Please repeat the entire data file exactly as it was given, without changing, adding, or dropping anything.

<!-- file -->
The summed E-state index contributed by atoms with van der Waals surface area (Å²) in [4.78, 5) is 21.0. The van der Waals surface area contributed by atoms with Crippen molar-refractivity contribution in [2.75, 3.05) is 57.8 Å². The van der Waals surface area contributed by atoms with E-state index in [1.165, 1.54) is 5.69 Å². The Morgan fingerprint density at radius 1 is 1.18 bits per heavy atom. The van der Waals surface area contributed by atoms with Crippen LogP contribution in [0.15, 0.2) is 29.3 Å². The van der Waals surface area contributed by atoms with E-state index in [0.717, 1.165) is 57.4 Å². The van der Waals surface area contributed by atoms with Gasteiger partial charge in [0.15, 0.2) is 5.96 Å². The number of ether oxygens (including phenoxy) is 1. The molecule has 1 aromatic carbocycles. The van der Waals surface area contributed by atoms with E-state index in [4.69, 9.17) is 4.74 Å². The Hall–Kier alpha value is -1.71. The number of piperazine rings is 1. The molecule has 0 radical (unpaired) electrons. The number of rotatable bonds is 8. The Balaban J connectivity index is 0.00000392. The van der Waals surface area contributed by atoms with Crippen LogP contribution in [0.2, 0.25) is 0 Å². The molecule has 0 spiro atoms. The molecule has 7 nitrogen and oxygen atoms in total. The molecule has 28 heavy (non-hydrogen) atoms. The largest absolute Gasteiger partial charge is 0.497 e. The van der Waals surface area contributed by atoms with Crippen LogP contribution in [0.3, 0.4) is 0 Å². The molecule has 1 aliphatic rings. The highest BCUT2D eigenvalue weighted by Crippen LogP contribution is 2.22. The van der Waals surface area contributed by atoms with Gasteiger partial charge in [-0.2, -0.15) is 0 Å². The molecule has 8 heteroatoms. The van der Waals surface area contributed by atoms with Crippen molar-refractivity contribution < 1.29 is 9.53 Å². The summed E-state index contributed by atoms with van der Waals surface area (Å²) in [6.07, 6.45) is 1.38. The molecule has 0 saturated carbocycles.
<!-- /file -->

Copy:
The summed E-state index contributed by atoms with van der Waals surface area (Å²) in [4.78, 5) is 21.0. The van der Waals surface area contributed by atoms with Crippen molar-refractivity contribution in [2.75, 3.05) is 57.8 Å². The van der Waals surface area contributed by atoms with E-state index in [1.165, 1.54) is 5.69 Å². The Morgan fingerprint density at radius 1 is 1.18 bits per heavy atom. The van der Waals surface area contributed by atoms with Crippen LogP contribution in [0.15, 0.2) is 29.3 Å². The van der Waals surface area contributed by atoms with E-state index in [0.717, 1.165) is 57.4 Å². The van der Waals surface area contributed by atoms with Gasteiger partial charge in [0.15, 0.2) is 5.96 Å². The number of ether oxygens (including phenoxy) is 1. The molecule has 1 aromatic carbocycles. The van der Waals surface area contributed by atoms with E-state index in [4.69, 9.17) is 4.74 Å². The Hall–Kier alpha value is -1.71. The number of piperazine rings is 1. The molecule has 0 radical (unpaired) electrons. The number of rotatable bonds is 8. The Balaban J connectivity index is 0.00000392. The van der Waals surface area contributed by atoms with Crippen LogP contribution in [0.2, 0.25) is 0 Å². The molecule has 0 spiro atoms. The molecule has 7 nitrogen and oxygen atoms in total. The molecule has 28 heavy (non-hydrogen) atoms. The largest absolute Gasteiger partial charge is 0.497 e. The van der Waals surface area contributed by atoms with Crippen LogP contribution in [0.3, 0.4) is 0 Å². The molecule has 1 aliphatic rings. The highest BCUT2D eigenvalue weighted by Crippen LogP contribution is 2.22. The van der Waals surface area contributed by atoms with Gasteiger partial charge in [-0.2, -0.15) is 0 Å². The molecule has 8 heteroatoms. The van der Waals surface area contributed by atoms with Crippen molar-refractivity contribution < 1.29 is 9.53 Å². The summed E-state index contributed by atoms with van der Waals surface area (Å²) in [6.07, 6.45) is 1.38. The molecule has 0 saturated carbocycles.